In April 1951, 70 years ago, the character of Astro Boy appeared for the first time.
Back then, he was just a supporting figure in a series known as Ambassador Atom (or Captain Atom, depending on who you ask) to the protagonist Kenichi Shikishima within the pages of Kobunsha’s now-defunct boys’ magazine, Shonen. Penned by the relatively unknown author Osamu Tezuka, the series wasn’t exactly popular at the time, but the editor-in-chief suggested that he rework the idea to make the robot the star. Strong heroes are important, he said.
When Astro Boy returned the following year, it proved immensely successful. Audiences were enthralled by the way that the author imparted important life lessons as part of an engaging narrative, alongside capturing a sense of post-war optimism. We mustn’t forget that Japan at this time was still reeling from the Second World War and the nuclear bombings of Hiroshima and Nagasaki: the fact that Astro used nuclear energy for good wasn’t insignificant.
Nowadays, Osamu Tezuka and Astro Boy both have a reputation that precedes them. Much like many masters and masterpieces of a medium, it can feel a bit like homework to go back and revisit them. Yet, I’d argue that it’s more than worth doing so: aside from just expanding your manga knowledge, these stories hold up perfectly well today.
Looking back at the broad history of the manga medium, we can see two distinct phases. First, we have the more casual, ‘for fun’ period: defined mostly by such early magazines as Shonen and lending libraries (kashibonya), it lasted from immediately after the Second World War up until the 1960s. And then, we have the more serious, gekiga-influenced period going into the 1970s. This was conditioned mainly by an aging readership.
Neither Osamu Tezuka nor Astro Boy fit neatly into these two phases. While the author arguably defined the ‘for fun’ period with his cartoonish character designs, those that went on to create more ‘serious’ stories were influenced by him, too. It was impossible to be an author in those days and not be inspired in at least some way by Osamu Tezuka, so the links between him and gekiga are about as diverse as they are seemingly contradictory.
Above all else, this is due to the strength of his storytelling.
Frederik L. Schodt identifies in his book Manga! Manga! The World of Japanese Comics a ‘trend towards increasing sophistication’ in the medium of manga due to the influence of gekiga throughout the 1960s and 70s, but it’s not as if Astro Boy is exempt from this. Take ‘The Hot Dog Corps’ from volume 1 of Dark Horse’s omnibus collection, for example: this story was first serialized between March and October 1961 in Shonen, but is largely emblematic of the series as a whole.
In it, Astro is tasked with rescuing Mr. Mustachio’s dog Pero after being abducted by the villainous Grand Duchess Maria. On the surface, it appears quite simple, but deals with some very profound questions. Here’s one: how many quantitative changes can you make to a thing before it qualitatively becomes something else? In this case, it’s about whether Pero is still the same dog after being given a humanoid body, but mirrors much of the later themes explored in Ghost in the Shell. Tezuka confirms as much himself in the introduction, appended later on.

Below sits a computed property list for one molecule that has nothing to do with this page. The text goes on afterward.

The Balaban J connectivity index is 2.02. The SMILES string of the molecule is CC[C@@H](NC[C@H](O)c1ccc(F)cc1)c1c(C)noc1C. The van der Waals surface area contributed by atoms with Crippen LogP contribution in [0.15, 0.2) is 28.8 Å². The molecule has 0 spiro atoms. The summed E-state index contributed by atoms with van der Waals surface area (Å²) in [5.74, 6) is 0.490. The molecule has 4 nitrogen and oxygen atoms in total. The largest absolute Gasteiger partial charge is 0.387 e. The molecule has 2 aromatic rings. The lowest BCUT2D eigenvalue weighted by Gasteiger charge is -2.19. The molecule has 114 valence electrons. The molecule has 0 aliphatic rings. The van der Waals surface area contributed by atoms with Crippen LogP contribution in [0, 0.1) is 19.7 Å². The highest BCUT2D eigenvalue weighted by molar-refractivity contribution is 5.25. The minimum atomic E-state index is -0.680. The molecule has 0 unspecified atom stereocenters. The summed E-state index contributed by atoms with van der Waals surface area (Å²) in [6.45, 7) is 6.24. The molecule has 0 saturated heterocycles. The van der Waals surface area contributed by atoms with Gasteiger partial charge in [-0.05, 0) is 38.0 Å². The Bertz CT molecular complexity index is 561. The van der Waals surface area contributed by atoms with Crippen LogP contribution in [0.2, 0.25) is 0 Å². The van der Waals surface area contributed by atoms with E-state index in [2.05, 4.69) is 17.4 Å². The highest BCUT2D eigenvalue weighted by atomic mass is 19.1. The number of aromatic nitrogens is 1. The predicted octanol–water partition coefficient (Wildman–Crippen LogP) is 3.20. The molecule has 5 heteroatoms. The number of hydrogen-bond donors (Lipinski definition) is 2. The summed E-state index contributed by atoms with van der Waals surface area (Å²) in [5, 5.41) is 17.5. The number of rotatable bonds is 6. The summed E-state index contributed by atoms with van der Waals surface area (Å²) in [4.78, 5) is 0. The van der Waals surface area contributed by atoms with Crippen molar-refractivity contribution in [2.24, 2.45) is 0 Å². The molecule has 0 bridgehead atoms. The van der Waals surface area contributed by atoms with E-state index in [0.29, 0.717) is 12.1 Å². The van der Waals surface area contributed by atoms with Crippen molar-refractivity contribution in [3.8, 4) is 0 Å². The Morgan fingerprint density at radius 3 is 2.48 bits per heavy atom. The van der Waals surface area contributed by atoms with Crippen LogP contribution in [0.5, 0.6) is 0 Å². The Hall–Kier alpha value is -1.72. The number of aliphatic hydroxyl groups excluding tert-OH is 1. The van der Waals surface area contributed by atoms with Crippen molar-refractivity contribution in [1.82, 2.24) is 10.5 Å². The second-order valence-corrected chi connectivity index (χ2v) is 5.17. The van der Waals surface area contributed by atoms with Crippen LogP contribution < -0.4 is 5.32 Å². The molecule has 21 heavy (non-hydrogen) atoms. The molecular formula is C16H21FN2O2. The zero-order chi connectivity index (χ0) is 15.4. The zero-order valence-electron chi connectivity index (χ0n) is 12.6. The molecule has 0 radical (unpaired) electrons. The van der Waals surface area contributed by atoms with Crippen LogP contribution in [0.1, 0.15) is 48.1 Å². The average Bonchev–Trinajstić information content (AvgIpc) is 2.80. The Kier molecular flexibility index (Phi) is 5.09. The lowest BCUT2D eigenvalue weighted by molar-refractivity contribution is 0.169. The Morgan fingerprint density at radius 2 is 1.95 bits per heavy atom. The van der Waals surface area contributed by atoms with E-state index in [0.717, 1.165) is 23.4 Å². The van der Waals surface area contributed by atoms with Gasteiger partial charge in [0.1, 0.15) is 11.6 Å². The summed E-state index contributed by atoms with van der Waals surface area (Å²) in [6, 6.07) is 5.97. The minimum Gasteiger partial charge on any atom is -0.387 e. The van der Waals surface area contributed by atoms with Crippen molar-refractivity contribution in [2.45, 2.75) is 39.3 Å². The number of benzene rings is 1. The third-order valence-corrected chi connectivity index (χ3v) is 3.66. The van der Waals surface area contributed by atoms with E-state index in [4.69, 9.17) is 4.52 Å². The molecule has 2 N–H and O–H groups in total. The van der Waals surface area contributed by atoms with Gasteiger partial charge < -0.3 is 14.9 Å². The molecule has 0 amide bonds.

Probably the most enduring example of Astro Boy’s brilliance comes in ‘The Greatest Robot on Earth.’ This epic saga was serialized between June 1964 and July 1965, when Tezuka took up his pen again due to fan demand after the conclusion of the TV anime.
Naoki Urasawa used this arc as the basis for his later adaptation Pluto, although this was only because it captured his imagination so much as a child. The fact that it could be adapted later on into a hard-boiled murder mystery arguably only speaks further to the quality of Tezuka’s storytelling.
In the story, mega death robot Pluto is tasked by his creator to become the ‘King of the Robots.’ To achieve this, he must track down and destroy the other seven robots who are considered to be the strongest in the world: this includes Astro, of course. Lots of fighting follows, but Pluto is eventually forced to go against his programming, and dies a heroic death protecting a neighboring village from a volcanic eruption. The overall theme of the story is the dangers of playing with life: why do we make things in our own image and yet force them to serve us? Indeed, this is even more relevant today in the age of AI.
Most manga made in the 1950s don’t hold up today. Although the way that Astro Boy played with post-war nuclear anxieties and re-appropriated them into the form of a hero isn’t likely to resonate with modern audiences, you may just be surprised at how thrilling and well-constructed these narratives are.
That being said, Astro Boy’s sense of boundless optimism and hope for the future is something we can and should still take inspiration from. At the end of ‘The Greatest Robot on Earth,’ Astro remarks: ‘I still believe robots will all become friends someday and never, ever fight each other again.’ Simply replace the word ‘robots’ with ‘humans,’ and you have the dream of world peace that remains yet unfulfilled in the 21st century.
That would be the world, 70 years later, that Osamu Tezuka would’ve wanted.
You can read Astro Boy via Dark Horse.